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I'm new to the sport and I've been doing some research of course and just want to check I'm on the right path here, so I'm going to throw a few statements out below and if someone can let me know if it's correct or not that'd be great. I want to take sporting seriously, just want to make sure I start on the right base and build on a good foundation. 

 

  • The difference between shot sizes, eg. a 7.5 to a 9 is that there are more pellets in a 9 shot, and they are better for shorter range targets?
  • The 'optimum' all round cartridge for sporting tends to be a 7.5 in general?
  • The best option is to take a selection of shot sizes, and use the 9's for close bits, and the 7.5/8 for longer range?
  • Without taking it too seriously and changing chokes at multiple stands, the most all round option tends to be 1/4 and 1/2 chokes. 
  • All of this stuff is trivial and the real improvements come from practice and lessons?
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Jonny English
16 minutes ago, left said:

I'm new to the sport and I've been doing some research of course and just want to check I'm on the right path here, so I'm going to throw a few statements out below and if someone can let me know if it's correct or not that'd be great. I want to take sporting seriously, just want to make sure I start on the right base and build on a good foundation. 

 

  • The difference between shot sizes, eg. a 7.5 to a 9 is that there are more pellets in a 9 shot, and they are better for shorter range targets?
  • The 'optimum' all round cartridge for sporting tends to be a 7.5 in general?
  • The best option is to take a selection of shot sizes, and use the 9's for close bits, and the 7.5/8 for longer range?
  • Without taking it too seriously and changing chokes at multiple stands, the most all round option tends to be 1/4 and 1/2 chokes. 
  • All of this stuff is trivial and the real improvements come from practice and lessons?

Yeah that's pretty much it. I wouldn't bother too much changing shot sizes in a round early on in your journey, it can bend your head at times. Fill your bag with some cheap 7.5 or 8's they'll do everything. Shooting well can be helped by removing variables from inbetween the ears. 

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Doctor Lecter
2 hours ago, left said:

I'm new to the sport and I've been doing some research of course and just want to check I'm on the right path here, so I'm going to throw a few statements out below and if someone can let me know if it's correct or not that'd be great. I want to take sporting seriously, just want to make sure I start on the right base and build on a good foundation. 

 

  • The difference between shot sizes, eg. a 7.5 to a 9 is that there are more pellets in a 9 shot, and they are better for shorter range targets?
  • The 'optimum' all round cartridge for sporting tends to be a 7.5 in general?
  • The best option is to take a selection of shot sizes, and use the 9's for close bits, and the 7.5/8 for longer range?
  • Without taking it too seriously and changing chokes at multiple stands, the most all round option tends to be 1/4 and 1/2 chokes. 
  • All of this stuff is trivial and the real improvements come from practice and lessons?

good gun fit   is crucial  and  a few lessons   early on  can pay dividends   long-term   !!  

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Hamster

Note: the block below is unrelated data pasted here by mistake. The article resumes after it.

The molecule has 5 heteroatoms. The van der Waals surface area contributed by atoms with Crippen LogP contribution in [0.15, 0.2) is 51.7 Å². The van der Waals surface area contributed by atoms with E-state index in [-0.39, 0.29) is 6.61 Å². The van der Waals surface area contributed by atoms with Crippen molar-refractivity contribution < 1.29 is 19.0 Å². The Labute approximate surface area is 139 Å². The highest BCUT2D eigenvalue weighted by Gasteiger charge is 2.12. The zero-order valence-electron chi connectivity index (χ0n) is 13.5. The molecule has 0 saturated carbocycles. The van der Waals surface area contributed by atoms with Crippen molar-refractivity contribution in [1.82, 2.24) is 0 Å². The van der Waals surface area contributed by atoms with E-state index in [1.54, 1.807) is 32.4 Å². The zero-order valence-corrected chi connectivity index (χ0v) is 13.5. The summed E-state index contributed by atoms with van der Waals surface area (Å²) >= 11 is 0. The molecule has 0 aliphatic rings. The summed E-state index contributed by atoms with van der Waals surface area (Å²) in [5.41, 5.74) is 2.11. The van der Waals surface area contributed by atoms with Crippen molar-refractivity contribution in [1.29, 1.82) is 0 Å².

2 hours ago, left said:

I'm new to the sport and I've been doing some research of course and just want to check I'm on the right path here, so I'm going to throw a few statements out below and if someone can let me know if it's correct or not that'd be great. I want to take sporting seriously, just want to make sure I start on the right base and build on a good foundation. 

 

  • The difference between shot sizes, eg. a 7.5 to a 9 is that there are more pellets in a 9 shot, and they are better for shorter range targets?
  • The 'optimum' all round cartridge for sporting tends to be a 7.5 in general?
  • The best option is to take a selection of shot sizes, and use the 9's for close bits, and the 7.5/8 for longer range?
  • Without taking it too seriously and changing chokes at multiple stands, the most all round option tends to be 1/4 and 1/2 chokes. 
  • All of this stuff is trivial and the real improvements come from practice and lessons?

The simplified version might go : half, 8's and practice.

 

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Will Hewland

A good basics check is to be applauded. However, it’s critical to understand that there is absolutely no substitute for practice and more practice. 99% of success comes from pointing the gun in the right place. 

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Doug Pinnegar

Personally. I leave a pair of 3/8th choke in (occasionally change to a cylinder if it's silly close) and shoot 8's at everything. If I miss I can guarantee you it's because missed, not a problem with chokes or cartridges.

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left

Just bought 1000 Fblu which only come in a 7.5, will make my next choice an 8. Using skeet and 1/4 chokes, will probably change that to 1/4 and 1/2 and just keep that setup for the time to come

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quiteman

Personally i would get a coach you might pay 30.00 pounds or more an hour but it will save you in the long run and get you shooting in the right way, better than trying to do yourself and not have input from all your friends around???

 I leave a pair of 1/4th choke in if shooting sporting at your local ground with 7.5 cartridges 

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